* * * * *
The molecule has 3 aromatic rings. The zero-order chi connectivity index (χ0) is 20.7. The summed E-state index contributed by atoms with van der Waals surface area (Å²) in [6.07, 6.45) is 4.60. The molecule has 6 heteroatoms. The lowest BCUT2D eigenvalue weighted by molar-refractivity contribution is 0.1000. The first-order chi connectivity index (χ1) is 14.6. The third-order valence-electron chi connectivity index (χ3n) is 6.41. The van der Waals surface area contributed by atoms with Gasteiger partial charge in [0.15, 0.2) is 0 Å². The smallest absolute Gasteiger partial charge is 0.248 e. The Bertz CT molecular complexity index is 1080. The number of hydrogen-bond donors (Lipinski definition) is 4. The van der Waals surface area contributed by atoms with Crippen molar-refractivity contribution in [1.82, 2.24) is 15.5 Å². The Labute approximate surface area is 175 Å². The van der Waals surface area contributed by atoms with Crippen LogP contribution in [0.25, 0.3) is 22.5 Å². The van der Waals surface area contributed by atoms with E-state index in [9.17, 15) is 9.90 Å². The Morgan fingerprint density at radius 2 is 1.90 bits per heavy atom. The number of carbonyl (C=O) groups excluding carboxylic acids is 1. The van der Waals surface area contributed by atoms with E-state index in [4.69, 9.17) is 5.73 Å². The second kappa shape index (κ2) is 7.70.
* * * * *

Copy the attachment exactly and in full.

The molecule has 3 aromatic rings. The zero-order chi connectivity index (χ0) is 20.7. The summed E-state index contributed by atoms with van der Waals surface area (Å²) in [6.07, 6.45) is 4.60. The molecule has 6 heteroatoms. The lowest BCUT2D eigenvalue weighted by molar-refractivity contribution is 0.1000. The first-order chi connectivity index (χ1) is 14.6. The third-order valence-electron chi connectivity index (χ3n) is 6.41. The van der Waals surface area contributed by atoms with Gasteiger partial charge in [0.15, 0.2) is 0 Å². The smallest absolute Gasteiger partial charge is 0.248 e. The Bertz CT molecular complexity index is 1080. The number of hydrogen-bond donors (Lipinski definition) is 4. The van der Waals surface area contributed by atoms with Crippen molar-refractivity contribution in [1.82, 2.24) is 15.5 Å². The Labute approximate surface area is 175 Å². The van der Waals surface area contributed by atoms with Crippen LogP contribution in [0.25, 0.3) is 22.5 Å². The van der Waals surface area contributed by atoms with E-state index in [9.17, 15) is 9.90 Å². The Morgan fingerprint density at radius 2 is 1.90 bits per heavy atom. The number of carbonyl (C=O) groups excluding carboxylic acids is 1. The van der Waals surface area contributed by atoms with E-state index in [4.69, 9.17) is 5.73 Å². The second kappa shape index (κ2) is 7.70.